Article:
Not any scandal; the IRS was doing its job

What scandal? The IRS was just doing its job, trying to determine if the tea party was a tax-exempt social welfare organization, as it was claiming; or if it was, in fact, a political party, not eligible for such exemptions.

If you believe the tea party is not a political party, please contact me -- I have a bridge in Brooklyn that I'd like to sell you.

Robert E. Turner

Castro Valley

Number of scandals shows lost focus

I believe there was, and still is, various serious misconduct and incompetence by the Obama administration in the IRS scandal, plus the various other scandals.

Examples: Benghazi-gate, Fast and Furious Gate, Obamacare (passed behind closed doors by Democrats only), and now this blatant violation of the First Amendment. This can only occur when an unqualified person lacks executive, governing and management experience, has no knowledge of the word "compromise" and is dependent on his crony advisers in the same category.

He is a great talker, but a poor achiever. The Elmer Gentry of the 21st century. That is why no leadership, lost focus.

Rudolph M. Jimenez

Newark

Actions had impact on fundraising

The IRS, which reports to the executive branch of government, is supposed to be nonpolitical. Yet, it was deciding who should get tax-exempt status based on political beliefs.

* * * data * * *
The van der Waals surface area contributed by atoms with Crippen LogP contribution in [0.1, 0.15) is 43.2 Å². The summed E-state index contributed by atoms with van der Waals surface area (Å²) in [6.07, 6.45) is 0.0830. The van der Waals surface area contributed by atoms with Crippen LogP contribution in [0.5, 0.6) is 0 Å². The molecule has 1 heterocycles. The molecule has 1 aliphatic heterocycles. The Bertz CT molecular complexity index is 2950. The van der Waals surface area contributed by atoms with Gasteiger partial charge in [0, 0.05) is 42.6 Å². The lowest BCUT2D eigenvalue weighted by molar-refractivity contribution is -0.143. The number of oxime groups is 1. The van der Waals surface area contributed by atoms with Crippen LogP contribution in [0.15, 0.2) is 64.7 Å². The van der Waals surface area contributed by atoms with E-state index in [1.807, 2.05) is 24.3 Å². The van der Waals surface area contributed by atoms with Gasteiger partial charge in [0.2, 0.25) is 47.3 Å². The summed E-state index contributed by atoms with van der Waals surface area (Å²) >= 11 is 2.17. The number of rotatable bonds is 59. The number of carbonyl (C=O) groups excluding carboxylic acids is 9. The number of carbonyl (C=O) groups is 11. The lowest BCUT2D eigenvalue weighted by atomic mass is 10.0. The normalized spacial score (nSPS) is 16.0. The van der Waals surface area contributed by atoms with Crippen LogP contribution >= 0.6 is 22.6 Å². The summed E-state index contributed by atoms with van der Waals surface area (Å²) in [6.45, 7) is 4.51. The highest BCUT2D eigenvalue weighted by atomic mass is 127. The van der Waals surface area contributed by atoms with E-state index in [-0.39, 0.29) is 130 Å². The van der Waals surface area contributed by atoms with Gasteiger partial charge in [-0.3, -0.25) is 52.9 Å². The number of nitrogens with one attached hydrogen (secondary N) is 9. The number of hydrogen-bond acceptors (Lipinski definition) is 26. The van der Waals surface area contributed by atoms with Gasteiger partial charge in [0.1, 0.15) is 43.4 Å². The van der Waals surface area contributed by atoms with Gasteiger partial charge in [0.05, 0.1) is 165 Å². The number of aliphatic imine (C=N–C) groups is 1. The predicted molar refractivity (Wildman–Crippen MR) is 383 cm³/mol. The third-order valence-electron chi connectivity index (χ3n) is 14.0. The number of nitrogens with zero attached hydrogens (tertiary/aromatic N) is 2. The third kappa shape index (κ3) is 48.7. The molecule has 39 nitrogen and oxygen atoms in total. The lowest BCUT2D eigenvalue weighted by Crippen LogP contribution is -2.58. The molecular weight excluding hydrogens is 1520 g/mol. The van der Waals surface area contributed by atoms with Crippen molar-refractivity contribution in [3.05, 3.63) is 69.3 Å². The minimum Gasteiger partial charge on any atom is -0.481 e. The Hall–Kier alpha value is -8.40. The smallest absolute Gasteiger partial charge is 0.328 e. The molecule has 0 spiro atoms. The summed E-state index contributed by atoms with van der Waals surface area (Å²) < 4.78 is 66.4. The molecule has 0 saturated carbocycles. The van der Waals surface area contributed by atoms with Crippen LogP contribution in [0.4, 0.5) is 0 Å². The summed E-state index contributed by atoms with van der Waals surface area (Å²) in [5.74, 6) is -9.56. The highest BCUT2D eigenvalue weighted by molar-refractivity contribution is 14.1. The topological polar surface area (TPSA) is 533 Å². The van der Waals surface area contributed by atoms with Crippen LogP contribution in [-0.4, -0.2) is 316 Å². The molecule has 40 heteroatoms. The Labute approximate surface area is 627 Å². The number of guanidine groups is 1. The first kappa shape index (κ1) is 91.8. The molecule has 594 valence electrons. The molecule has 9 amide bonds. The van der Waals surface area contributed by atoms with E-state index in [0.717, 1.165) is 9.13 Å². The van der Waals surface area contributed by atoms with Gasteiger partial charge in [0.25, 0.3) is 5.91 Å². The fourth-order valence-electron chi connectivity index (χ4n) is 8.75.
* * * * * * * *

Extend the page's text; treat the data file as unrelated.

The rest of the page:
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It allowed conservative political groups' applications for tax-exempt status to languish for months, while approving liberal political groups' applications in a rapid manner.

This, naturally, had an effect on the fundraising abilities of conservative groups during an election year.

In listening to the congressional hearings about the IRS scandal, the top executives in charge of the IRS -- amazingly enough -- didn't seem to know anything. This is pretty scary, considering that the IRS is going to play a major role in the implementation of Obamacare when it goes into effect in January.

The president made a big show about accepting the resignation of the head of the IRS as the scandal unfolded, but he was scheduled to leave in June, anyway.

Dorothy K. Baker

Newark

It is clear that there was misconduct

Definitive misconduct, but not just by a vague culprit like "the Obama administration." Let's speak clearly: It's Barack Obama who benefitted by it and there's no doubt that he was well aware of the criminal activity at the IRS.

According to most of the media, it's all the Republicans' fault. It's the Republicans' fault that the IRS carried out discriminatory scrutiny on organizations with "tea party" or "patriots" in their names who applied for tax-exempt status.

Oh, yes. The Obama administration got rid of the interim IRS chief after the agency made sure to block those organizations from helping the Republicans in the 2012 election -- that's what "interim" chiefs are for.

Leo T. West

San Leandro

History of IRS misconduct

Houston's Catherine Engelbrecht sought tax-exempt status in 2010 for King Street Patriots and True the Vote. The latter citizen group, already successful in documenting voter fraud, also promotes voter ID laws.

Within months, Engelbrecht, her husband, and their business were repeatedly and aggressively targeted by the IRS -- and also by the FBI, ATF and OSHA.